Friday, November 17, 2006

College Football: Why Bigger Isn't Better

A packed Yale Bowl in the good old days.
Way back in early September, the DF&C and I wore shorts and t-shirts to the our first college football game of the season. Tomorrow afternoon, we'll bundle up in winter jackets, ski caps and gloves for the last game.

Our team will have had a winning season, but not winning enough to make the post-season playoffs and a shot at the national championship. While that is a disappointment for a program that has brought home six national championships, it's only a game. Besides which, hope -- as in the 2007 season -- springs eternal.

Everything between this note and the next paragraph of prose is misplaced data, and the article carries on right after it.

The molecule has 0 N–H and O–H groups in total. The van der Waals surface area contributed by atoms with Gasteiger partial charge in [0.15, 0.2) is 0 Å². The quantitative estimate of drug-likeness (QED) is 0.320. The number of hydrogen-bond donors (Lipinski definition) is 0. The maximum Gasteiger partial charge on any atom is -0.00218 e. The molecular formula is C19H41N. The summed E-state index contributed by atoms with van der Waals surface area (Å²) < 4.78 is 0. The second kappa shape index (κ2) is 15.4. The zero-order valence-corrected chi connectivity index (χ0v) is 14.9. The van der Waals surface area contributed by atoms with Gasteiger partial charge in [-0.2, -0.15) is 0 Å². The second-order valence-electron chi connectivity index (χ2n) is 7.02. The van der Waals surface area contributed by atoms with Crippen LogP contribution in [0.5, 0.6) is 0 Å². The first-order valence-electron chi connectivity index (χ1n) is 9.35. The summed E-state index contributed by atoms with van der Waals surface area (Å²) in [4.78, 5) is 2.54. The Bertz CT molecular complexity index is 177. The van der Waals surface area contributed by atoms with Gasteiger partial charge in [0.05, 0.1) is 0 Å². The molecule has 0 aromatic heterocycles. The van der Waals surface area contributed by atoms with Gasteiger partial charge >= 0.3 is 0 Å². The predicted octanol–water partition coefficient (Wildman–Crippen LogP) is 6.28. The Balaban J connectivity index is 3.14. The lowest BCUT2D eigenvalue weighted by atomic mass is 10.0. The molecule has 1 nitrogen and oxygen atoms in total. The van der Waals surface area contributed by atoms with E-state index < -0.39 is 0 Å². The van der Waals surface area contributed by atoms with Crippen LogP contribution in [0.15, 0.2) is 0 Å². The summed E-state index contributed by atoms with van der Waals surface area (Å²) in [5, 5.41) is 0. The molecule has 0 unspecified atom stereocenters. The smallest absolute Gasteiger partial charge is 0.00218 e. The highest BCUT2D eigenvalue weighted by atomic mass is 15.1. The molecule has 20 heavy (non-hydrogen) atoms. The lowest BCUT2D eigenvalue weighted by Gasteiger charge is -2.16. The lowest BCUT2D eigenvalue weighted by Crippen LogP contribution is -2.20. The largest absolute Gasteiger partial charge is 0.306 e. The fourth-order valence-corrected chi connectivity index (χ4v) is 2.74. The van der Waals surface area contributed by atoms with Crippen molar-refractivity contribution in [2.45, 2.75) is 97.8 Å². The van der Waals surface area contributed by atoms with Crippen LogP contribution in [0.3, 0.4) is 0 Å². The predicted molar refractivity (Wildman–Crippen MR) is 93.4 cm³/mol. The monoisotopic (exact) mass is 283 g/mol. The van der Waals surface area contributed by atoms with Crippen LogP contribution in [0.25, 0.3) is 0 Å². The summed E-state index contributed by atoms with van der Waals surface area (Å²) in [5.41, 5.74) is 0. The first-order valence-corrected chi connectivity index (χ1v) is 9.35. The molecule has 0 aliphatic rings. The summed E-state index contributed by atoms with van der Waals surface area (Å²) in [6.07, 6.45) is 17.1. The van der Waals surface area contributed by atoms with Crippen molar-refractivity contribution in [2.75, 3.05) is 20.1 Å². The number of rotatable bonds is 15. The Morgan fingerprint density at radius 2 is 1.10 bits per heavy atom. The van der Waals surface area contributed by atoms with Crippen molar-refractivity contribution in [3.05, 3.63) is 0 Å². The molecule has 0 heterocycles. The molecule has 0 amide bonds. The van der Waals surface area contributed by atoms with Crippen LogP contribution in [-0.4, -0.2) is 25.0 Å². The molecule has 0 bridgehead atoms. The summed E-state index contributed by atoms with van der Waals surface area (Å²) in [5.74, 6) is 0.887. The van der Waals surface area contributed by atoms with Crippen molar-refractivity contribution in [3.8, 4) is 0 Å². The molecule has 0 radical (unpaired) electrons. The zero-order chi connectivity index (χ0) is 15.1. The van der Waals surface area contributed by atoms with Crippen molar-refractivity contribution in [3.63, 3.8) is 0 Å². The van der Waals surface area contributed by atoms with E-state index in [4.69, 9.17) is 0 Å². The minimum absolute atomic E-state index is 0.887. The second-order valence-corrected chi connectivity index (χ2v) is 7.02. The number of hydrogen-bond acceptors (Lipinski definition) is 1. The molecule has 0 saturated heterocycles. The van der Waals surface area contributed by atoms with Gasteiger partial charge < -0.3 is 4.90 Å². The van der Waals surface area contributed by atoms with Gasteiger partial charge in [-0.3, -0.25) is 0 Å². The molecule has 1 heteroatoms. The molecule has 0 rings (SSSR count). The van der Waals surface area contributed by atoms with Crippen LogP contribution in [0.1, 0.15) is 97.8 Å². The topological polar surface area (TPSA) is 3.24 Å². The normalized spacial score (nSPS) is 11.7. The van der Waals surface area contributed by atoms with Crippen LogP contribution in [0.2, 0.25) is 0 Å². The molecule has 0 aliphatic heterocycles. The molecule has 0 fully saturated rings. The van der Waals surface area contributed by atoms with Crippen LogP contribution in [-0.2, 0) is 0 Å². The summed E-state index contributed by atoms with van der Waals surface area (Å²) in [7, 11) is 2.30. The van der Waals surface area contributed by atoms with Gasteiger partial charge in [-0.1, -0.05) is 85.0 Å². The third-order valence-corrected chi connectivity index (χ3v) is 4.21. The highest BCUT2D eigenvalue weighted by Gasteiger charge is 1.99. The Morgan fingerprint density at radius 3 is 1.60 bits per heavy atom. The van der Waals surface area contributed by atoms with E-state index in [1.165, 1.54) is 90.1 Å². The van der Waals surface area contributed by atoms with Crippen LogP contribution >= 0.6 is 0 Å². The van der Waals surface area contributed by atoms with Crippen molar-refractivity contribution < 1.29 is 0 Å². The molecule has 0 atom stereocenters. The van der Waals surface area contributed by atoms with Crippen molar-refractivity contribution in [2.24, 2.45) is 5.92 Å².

What has not been a disappointment is that the program has remained true to its values. Academics come first, and the graduation rate of the players is much higher than the study body at large at a time when college football is increasingly commercial and besodden with scandal.
That's also the way it is at the Ivy League schools, whose football teams were booted from the big time because of a simple act of defiance 25 years ago and as punishment now play in the same division as my own school.

To find out why, click here.

No comments: